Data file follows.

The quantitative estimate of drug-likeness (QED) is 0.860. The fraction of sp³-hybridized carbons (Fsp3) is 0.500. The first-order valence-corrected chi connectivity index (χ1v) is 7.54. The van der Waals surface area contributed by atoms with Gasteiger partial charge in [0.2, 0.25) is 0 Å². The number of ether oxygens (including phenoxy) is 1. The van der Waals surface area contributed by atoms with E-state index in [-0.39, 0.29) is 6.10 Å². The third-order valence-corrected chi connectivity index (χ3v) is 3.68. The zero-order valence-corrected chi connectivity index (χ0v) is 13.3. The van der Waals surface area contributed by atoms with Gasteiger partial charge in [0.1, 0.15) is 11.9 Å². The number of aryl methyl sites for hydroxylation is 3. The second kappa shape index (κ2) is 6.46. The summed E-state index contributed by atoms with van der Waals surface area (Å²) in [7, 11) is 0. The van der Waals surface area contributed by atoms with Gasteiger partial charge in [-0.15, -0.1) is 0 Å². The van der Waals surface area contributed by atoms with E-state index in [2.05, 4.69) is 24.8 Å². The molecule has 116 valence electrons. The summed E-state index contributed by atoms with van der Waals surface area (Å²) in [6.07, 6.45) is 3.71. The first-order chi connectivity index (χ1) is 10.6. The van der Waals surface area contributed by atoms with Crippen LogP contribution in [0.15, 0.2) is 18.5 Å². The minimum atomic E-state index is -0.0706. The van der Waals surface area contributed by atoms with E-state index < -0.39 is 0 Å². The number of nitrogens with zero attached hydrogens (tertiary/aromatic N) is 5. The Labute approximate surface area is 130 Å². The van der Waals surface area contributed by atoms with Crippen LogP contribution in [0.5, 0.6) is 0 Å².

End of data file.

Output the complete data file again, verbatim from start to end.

The quantitative estimate of drug-likeness (QED) is 0.860. The fraction of sp³-hybridized carbons (Fsp3) is 0.500. The first-order valence-corrected chi connectivity index (χ1v) is 7.54. The van der Waals surface area contributed by atoms with Gasteiger partial charge in [0.2, 0.25) is 0 Å². The number of ether oxygens (including phenoxy) is 1. The van der Waals surface area contributed by atoms with E-state index in [-0.39, 0.29) is 6.10 Å². The third-order valence-corrected chi connectivity index (χ3v) is 3.68. The zero-order valence-corrected chi connectivity index (χ0v) is 13.3. The van der Waals surface area contributed by atoms with Gasteiger partial charge in [0.1, 0.15) is 11.9 Å². The number of aryl methyl sites for hydroxylation is 3. The second kappa shape index (κ2) is 6.46. The summed E-state index contributed by atoms with van der Waals surface area (Å²) in [7, 11) is 0. The van der Waals surface area contributed by atoms with Gasteiger partial charge in [-0.15, -0.1) is 0 Å². The van der Waals surface area contributed by atoms with E-state index in [2.05, 4.69) is 24.8 Å². The molecule has 116 valence electrons. The summed E-state index contributed by atoms with van der Waals surface area (Å²) in [6.07, 6.45) is 3.71. The first-order chi connectivity index (χ1) is 10.6. The van der Waals surface area contributed by atoms with Crippen LogP contribution in [0.15, 0.2) is 18.5 Å². The minimum atomic E-state index is -0.0706. The van der Waals surface area contributed by atoms with E-state index < -0.39 is 0 Å². The number of nitrogens with zero attached hydrogens (tertiary/aromatic N) is 5. The Labute approximate surface area is 130 Å². The van der Waals surface area contributed by atoms with Crippen LogP contribution in [0.5, 0.6) is 0 Å².